Published DateLACONIA — On the evening following the Granite United Way's Annual Celebration, when 150 attendees heard about the Financial Stability Partnership's initiative to reduce poverty by 20% in Belknap County by 2020, an additional 80 individuals convened at the Beane Center to learn about the initiative and a collective impact process that will be used to support achieving the ambitious outcomes of the Granite United Way and its many community partners.
According to Mike Persson, who chairs the Financial Stability Partnership for the United Way, "poverty is on the rise in Belknap County and it does not just impact those who are living in poverty; it impacts all of us in a variety of ways, including increased crime, slower economic growth, and a reduction in property values."
He said that poverty has traditionally been seen as a problem for government and the non-profit sector to address and there are many programs in place that do an excellent job at assisting those who are living in poverty. Unfortunately, the traditional approach has not resulted in a meaningful reduction in the number of people living in poverty.
"We recognized early on that poverty is one of those complex issues and that we needed to take a different approach to reducing it" said Persson. "We spent over two years evaluating the problem and approaches that have been used elsewhere and came to the conclusion that any meaningful reduction in poverty in Belknap County will require a multi-sectorial approach, which includes the business community and those living in poverty, in which we all rally around the common agenda of reducing poverty and work collectively and collaboratively toward that agenda".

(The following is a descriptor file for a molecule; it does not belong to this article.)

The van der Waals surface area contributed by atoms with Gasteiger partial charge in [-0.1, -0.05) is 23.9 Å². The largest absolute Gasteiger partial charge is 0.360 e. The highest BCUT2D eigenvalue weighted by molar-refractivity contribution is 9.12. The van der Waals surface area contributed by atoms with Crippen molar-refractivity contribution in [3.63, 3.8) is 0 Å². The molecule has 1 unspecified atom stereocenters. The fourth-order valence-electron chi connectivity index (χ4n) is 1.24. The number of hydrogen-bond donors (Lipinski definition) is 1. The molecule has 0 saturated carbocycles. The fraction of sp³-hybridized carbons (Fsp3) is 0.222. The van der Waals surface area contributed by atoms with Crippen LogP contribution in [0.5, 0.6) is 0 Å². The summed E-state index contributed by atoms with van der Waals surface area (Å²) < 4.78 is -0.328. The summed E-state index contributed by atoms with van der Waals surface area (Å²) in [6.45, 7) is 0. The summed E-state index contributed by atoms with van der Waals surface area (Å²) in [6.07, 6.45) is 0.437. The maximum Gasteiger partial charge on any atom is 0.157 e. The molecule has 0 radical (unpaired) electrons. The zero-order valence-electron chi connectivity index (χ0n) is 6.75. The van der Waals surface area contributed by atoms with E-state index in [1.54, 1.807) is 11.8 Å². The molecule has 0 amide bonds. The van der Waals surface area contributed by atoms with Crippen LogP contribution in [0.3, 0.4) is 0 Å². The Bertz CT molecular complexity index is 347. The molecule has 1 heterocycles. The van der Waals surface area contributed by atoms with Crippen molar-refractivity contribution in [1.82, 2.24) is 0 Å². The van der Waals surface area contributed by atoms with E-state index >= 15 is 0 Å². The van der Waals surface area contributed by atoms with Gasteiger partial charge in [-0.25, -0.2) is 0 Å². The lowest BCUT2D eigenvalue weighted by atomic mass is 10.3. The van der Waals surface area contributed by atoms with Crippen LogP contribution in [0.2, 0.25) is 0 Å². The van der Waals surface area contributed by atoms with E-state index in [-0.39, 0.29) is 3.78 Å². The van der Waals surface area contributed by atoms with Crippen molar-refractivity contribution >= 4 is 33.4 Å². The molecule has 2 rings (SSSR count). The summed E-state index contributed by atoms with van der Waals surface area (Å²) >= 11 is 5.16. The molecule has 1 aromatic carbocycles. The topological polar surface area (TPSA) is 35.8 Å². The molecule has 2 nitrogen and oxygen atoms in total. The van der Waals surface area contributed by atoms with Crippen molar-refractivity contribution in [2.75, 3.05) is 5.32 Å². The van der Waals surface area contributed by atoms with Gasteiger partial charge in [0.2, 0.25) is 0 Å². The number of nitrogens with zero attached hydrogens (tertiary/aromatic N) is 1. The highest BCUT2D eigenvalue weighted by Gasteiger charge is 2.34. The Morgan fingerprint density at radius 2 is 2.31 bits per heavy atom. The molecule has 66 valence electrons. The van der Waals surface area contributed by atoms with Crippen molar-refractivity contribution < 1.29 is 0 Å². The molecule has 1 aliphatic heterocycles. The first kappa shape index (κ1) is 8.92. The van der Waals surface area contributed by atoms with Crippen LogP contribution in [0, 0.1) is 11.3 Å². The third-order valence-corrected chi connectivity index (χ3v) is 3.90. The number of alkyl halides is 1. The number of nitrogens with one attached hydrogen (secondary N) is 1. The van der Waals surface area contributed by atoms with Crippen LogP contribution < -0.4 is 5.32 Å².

Liz Weaver, Vice-President of the Tamarack Institute for Community Engagement has been implementing poverty reduction strategies across Canada for years and served as keynote for the community leaders gathering on June 5.
She said that through Tamarack's Vibrant Communities initiative, over two hundred thousand people have been impacted. "We are now scaling up to work with 100 cities across Canada," said Weaver, who also noted that "any poverty reduction initiative is really a prosperity initiative."
Persson challenged the group to "find the one thing they can do in their personal and professional lives – at home and at work – that can be done to make an impact toward poverty reduction and, to commit to doing that one thing, and to become part of the Financial Stability Partnership so that our community creates a safe, healthy and economically prosperous future for all our citizens."